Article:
• You file asylum affirmatively with USCIS (full asylum application) – this generates credible fear interview appointment date
  • At the credible fear interview an Immigration officer will go through the I-589 application with client to make sure correct and then will ask why they fear returning to their home country and why are they seeking asylum. You are advised to attend this interview with an Immigration attorney. The Law offices of Caro Kinsella will give you a full mock interview
  • If the officer denies your petition, then you will go before an Immigration Judge. The officer will give in writing why application was denied, and whether they want IJ to review
  • If officer says yes has a credible fear, then refers the case to Immigration Court for a hearing on asylum
  • To qualify for asylum, applicants must first establish that they qualify as “refugees” under the definition set forth in Section 101(a)(42) of the INA. Once an applicant has satisfied this requirement, the Attorney General (or her designate) may then grant asylum in the exercise of discretion. This discretion is not limitless, however. Hernandez Ortiz v. INS, 777 F.2d 509 (9th Cir. 1985). Only “the most egregious of adverse factors” should preclude a grant of asylum to an otherwise qualified refugee. Matter of Pula, Int. Dec. 3033 (BIA 1987)
  • Requirements for Demonstrating Eligibility as a Refugee: Applicants can establish that they are refugees by demonstrating that they have been persecuted in the past or by establishing that they have a well founded fear of persecution in the future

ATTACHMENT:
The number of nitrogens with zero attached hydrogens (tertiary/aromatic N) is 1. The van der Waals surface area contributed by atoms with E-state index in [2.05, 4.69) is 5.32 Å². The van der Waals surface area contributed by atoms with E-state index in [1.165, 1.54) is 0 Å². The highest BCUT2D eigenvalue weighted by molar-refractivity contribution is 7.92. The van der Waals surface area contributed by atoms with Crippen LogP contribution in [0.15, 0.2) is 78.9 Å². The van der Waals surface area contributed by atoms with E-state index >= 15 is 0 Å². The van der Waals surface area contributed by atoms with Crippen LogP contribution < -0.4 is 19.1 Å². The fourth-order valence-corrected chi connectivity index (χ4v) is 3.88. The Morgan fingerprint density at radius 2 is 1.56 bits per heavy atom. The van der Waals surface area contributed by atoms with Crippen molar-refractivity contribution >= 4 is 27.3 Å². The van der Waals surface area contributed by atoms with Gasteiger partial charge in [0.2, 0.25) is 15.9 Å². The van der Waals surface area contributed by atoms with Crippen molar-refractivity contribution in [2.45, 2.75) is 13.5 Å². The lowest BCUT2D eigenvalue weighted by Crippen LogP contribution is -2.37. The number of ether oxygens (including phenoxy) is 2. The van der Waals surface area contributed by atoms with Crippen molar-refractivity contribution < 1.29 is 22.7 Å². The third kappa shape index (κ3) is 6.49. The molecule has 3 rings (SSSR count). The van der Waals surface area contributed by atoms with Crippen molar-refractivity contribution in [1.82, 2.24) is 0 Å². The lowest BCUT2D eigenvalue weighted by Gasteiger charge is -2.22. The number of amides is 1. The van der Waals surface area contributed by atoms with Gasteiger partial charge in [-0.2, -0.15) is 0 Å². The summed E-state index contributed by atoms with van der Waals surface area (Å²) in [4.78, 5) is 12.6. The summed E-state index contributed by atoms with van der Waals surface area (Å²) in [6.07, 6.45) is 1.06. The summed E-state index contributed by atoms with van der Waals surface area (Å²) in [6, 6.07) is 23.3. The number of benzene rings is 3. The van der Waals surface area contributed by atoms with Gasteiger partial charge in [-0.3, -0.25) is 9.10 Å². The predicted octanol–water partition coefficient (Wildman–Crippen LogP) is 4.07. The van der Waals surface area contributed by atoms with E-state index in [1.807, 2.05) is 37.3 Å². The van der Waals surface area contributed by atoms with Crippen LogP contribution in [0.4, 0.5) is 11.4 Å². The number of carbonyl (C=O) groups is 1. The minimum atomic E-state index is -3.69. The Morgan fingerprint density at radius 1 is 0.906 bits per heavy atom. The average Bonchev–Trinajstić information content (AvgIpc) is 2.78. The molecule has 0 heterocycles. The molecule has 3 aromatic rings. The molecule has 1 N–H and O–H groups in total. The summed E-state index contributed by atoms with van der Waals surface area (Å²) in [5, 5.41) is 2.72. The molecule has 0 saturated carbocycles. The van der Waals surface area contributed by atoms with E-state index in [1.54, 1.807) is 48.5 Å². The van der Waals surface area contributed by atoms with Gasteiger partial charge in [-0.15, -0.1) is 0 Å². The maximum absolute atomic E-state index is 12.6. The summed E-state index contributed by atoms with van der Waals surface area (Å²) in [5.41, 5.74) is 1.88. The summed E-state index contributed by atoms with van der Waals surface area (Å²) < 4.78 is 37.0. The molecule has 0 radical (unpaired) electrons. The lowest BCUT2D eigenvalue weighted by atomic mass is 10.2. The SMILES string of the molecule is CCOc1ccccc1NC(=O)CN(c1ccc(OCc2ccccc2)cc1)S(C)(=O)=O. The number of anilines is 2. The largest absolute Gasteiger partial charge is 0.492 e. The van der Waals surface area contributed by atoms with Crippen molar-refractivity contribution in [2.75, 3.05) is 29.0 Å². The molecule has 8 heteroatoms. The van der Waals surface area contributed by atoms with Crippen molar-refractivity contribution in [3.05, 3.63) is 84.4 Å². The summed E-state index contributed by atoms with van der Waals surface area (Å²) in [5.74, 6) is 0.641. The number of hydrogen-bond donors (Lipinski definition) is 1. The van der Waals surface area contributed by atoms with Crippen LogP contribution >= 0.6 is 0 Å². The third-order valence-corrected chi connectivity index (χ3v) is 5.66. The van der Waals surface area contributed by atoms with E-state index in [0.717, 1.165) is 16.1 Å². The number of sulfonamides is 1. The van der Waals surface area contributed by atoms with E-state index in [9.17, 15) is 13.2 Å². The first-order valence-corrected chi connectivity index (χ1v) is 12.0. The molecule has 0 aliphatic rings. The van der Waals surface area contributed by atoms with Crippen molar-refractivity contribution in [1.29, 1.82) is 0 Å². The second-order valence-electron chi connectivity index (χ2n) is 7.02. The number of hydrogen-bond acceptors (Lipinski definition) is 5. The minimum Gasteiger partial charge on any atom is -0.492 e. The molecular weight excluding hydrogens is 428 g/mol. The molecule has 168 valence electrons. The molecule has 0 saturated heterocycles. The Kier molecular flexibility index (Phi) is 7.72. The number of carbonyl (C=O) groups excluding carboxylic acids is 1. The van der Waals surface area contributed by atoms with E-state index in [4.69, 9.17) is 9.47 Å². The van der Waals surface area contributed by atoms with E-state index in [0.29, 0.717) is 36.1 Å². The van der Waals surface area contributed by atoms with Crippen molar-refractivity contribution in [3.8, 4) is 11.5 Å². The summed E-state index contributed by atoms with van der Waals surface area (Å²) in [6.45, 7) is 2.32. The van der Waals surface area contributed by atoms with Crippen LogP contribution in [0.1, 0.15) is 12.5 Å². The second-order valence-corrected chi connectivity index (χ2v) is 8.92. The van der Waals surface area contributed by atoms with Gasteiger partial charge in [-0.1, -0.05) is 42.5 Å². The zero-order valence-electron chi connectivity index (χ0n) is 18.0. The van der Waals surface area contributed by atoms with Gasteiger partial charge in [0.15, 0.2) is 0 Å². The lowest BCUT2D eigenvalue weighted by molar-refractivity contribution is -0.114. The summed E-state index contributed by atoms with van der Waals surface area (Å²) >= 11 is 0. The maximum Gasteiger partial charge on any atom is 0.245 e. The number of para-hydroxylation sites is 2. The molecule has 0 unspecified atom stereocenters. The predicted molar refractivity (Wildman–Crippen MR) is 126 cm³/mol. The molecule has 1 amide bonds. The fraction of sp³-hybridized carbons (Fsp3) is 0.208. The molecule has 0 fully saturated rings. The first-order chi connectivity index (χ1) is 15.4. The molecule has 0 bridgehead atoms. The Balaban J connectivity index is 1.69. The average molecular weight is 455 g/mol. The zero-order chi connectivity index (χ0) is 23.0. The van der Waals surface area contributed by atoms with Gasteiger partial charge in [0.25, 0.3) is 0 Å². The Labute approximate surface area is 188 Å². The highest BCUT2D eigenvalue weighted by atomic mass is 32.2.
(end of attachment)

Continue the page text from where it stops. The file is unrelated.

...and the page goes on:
• Qualifying through past “persecution”: The BIA has defined persecution, in pertinent part, as “the infliction of suffering or harm upon those who differ in a way regarded as offensive.” Matter of Sanchez & Escobar, 19 I&N Dec. 276 (BIA 1985). Persecution undoubtedly includes more than just restrictions on life and liberty. INS v. Stevic, 467 U.S. 407 (1984). In INS v. Cardoza Fonseca, 480 U.S. 421 (1987), the Supreme Court declined to define the particular acts that might rise to the level of persecution and instead suggested that the well founded fear could “only be given concrete meaning through a process of case by case adjudication.” Finally rape and other severe sexual harm have also been found to constitute persecution
  • An applicant for withholding of removal must establish that his/her “life or freedom would be threatened . . . on account of race, religion, nationality, membership in a particular social group or political opinion.” INA § 241(b)(3) (emphasis added). This standard has been interpreted to require that aliens demonstrate a clear probability that they would face persecution. INS v. Stevic, 467 U.S. 407 (1984) (“more likely than not” standard).
  • Those with further questions are welcome to consult with an attorney at the law offices of Caro Kinsella to obtain advice on this important document